Journal of Community & Applied Social Psychology

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Volume 16 Issue 4 (July/August 2006), Pages 247-336

Perceived discrimination and well‐being: a victim study of different immigrant groups (pages 267-284)

Abstract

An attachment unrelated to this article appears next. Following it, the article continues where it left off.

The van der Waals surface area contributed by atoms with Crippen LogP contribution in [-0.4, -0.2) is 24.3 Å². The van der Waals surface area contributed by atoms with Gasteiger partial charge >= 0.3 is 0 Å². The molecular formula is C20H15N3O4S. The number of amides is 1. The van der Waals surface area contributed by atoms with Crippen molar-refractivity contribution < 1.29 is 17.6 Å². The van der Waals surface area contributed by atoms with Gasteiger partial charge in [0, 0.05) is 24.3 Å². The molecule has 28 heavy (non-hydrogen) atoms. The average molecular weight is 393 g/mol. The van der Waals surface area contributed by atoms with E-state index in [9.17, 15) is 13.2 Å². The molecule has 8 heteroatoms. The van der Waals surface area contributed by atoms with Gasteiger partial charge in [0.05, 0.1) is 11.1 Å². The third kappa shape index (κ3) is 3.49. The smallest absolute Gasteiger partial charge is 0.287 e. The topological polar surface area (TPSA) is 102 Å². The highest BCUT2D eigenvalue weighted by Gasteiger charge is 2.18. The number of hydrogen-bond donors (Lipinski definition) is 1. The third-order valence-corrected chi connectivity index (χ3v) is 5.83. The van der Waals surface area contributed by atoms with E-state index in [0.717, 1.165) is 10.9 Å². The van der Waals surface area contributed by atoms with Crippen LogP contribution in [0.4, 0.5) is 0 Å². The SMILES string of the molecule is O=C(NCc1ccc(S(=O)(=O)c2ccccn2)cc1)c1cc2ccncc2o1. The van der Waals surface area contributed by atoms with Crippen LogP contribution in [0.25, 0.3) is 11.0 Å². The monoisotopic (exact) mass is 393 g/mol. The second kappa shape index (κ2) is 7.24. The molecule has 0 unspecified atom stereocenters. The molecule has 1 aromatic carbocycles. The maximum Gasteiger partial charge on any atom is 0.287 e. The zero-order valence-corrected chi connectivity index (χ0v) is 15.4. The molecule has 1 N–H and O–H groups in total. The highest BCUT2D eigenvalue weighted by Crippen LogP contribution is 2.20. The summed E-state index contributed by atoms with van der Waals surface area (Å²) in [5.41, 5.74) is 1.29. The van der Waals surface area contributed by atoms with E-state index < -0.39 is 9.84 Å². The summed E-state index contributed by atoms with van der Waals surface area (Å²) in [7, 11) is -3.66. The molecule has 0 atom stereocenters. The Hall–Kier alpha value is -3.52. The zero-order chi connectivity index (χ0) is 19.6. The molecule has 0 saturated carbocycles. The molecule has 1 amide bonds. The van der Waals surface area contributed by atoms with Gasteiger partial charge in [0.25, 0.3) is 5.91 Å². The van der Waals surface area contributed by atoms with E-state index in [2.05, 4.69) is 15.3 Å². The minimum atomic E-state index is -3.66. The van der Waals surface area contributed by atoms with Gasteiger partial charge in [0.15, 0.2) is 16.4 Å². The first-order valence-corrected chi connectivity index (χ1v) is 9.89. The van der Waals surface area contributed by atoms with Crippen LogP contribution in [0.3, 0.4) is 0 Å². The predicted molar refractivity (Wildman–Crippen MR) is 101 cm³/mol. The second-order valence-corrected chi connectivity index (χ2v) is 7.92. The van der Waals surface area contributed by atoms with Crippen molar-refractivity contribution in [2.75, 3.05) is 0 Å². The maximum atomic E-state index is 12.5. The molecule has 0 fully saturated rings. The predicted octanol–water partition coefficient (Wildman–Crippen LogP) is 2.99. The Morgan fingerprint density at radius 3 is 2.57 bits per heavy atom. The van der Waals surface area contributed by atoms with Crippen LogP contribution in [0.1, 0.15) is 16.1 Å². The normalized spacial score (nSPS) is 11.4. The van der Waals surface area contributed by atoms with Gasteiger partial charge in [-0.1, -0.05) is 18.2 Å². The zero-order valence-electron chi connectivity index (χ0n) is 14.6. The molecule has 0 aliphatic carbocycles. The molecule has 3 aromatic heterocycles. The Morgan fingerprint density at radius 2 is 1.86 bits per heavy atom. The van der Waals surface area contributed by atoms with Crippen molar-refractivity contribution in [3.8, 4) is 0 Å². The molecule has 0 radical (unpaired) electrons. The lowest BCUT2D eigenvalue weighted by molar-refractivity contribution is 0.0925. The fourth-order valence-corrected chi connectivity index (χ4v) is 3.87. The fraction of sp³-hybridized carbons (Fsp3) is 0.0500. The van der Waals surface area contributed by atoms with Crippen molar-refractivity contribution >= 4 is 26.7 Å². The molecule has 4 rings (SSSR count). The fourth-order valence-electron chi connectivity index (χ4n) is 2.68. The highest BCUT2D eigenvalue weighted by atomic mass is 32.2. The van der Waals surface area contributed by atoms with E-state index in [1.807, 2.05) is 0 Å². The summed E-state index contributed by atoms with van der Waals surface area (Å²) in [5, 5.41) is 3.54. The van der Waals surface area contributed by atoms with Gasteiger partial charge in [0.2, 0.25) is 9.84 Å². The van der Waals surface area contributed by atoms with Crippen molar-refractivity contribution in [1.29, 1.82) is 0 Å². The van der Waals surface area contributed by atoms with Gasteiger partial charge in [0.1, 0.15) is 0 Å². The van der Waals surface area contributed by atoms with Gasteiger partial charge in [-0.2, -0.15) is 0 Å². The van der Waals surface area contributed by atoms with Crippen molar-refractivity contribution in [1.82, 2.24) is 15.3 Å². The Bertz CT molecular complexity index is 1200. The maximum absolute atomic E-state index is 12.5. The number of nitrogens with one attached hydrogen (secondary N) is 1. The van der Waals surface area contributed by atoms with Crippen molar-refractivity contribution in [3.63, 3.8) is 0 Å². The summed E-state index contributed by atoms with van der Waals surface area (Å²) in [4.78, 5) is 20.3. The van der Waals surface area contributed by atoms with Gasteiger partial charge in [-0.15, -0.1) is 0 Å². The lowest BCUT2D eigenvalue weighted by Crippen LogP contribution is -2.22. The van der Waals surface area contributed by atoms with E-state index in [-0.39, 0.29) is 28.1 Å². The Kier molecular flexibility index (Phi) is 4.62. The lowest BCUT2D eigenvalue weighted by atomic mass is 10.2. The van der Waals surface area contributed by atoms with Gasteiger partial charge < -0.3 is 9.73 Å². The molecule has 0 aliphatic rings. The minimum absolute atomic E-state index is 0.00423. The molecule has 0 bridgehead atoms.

In this study, we compared perceived discrimination and its influence on psychological stress symptoms, and general health status in a nation‐wide probability sample of immigrants in Finland (N = 3595, 42% males, 58% females). The study represents an expansion of a previous work (Liebkind, K., & Jasinskaja‐Lahti, I. (2000a). Journal of Community & Applied Social Psychology, 10, 1–16) by drawing on a representative sample of the adult immigrant population (age group 18–65), and by assessing not only perceived ethnic discrimination but also experiences of racist crimes. The results obtained regarding group differences in perceived discrimination were consistent with previous studies, with results from attitude surveys indicating the hierarchy among the host population regarding preferred immigrant groups, and with our predictions based on the length of residence, cultural distance and visibility of the different immigrant groups studied. Perceived racism and discrimination, especially everyday racism, was highly predictive of the psychological well‐being and general health status of the immigrants. The differences between grouping are discussed in the light of additional factors potentially mediating and moderating the effects of perceived discrimination on well‐being and general health. Copyright © 2006 John Wiley & Sons, Ltd.

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